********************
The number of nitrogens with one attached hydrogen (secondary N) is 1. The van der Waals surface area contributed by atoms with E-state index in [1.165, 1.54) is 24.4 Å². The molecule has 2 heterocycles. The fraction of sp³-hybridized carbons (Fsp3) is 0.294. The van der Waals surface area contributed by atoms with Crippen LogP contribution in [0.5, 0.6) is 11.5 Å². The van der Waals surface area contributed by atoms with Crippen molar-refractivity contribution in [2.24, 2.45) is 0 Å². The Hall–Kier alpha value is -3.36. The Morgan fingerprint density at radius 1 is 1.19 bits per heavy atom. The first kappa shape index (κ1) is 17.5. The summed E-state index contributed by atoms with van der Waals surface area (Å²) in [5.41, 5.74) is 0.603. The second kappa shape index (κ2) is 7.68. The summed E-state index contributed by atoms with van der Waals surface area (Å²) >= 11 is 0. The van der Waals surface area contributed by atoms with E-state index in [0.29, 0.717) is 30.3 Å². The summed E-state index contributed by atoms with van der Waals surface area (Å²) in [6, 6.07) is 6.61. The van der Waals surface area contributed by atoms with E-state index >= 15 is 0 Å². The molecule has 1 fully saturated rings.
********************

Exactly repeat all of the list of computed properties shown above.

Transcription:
The number of nitrogens with one attached hydrogen (secondary N) is 1. The van der Waals surface area contributed by atoms with E-state index in [1.165, 1.54) is 24.4 Å². The molecule has 2 heterocycles. The fraction of sp³-hybridized carbons (Fsp3) is 0.294. The van der Waals surface area contributed by atoms with Crippen LogP contribution in [0.5, 0.6) is 11.5 Å². The van der Waals surface area contributed by atoms with Crippen molar-refractivity contribution in [2.24, 2.45) is 0 Å². The Hall–Kier alpha value is -3.36. The Morgan fingerprint density at radius 1 is 1.19 bits per heavy atom. The first kappa shape index (κ1) is 17.5. The summed E-state index contributed by atoms with van der Waals surface area (Å²) in [5.41, 5.74) is 0.603. The second kappa shape index (κ2) is 7.68. The summed E-state index contributed by atoms with van der Waals surface area (Å²) >= 11 is 0. The van der Waals surface area contributed by atoms with E-state index in [0.29, 0.717) is 30.3 Å². The summed E-state index contributed by atoms with van der Waals surface area (Å²) in [6, 6.07) is 6.61. The van der Waals surface area contributed by atoms with E-state index >= 15 is 0 Å². The molecule has 1 fully saturated rings.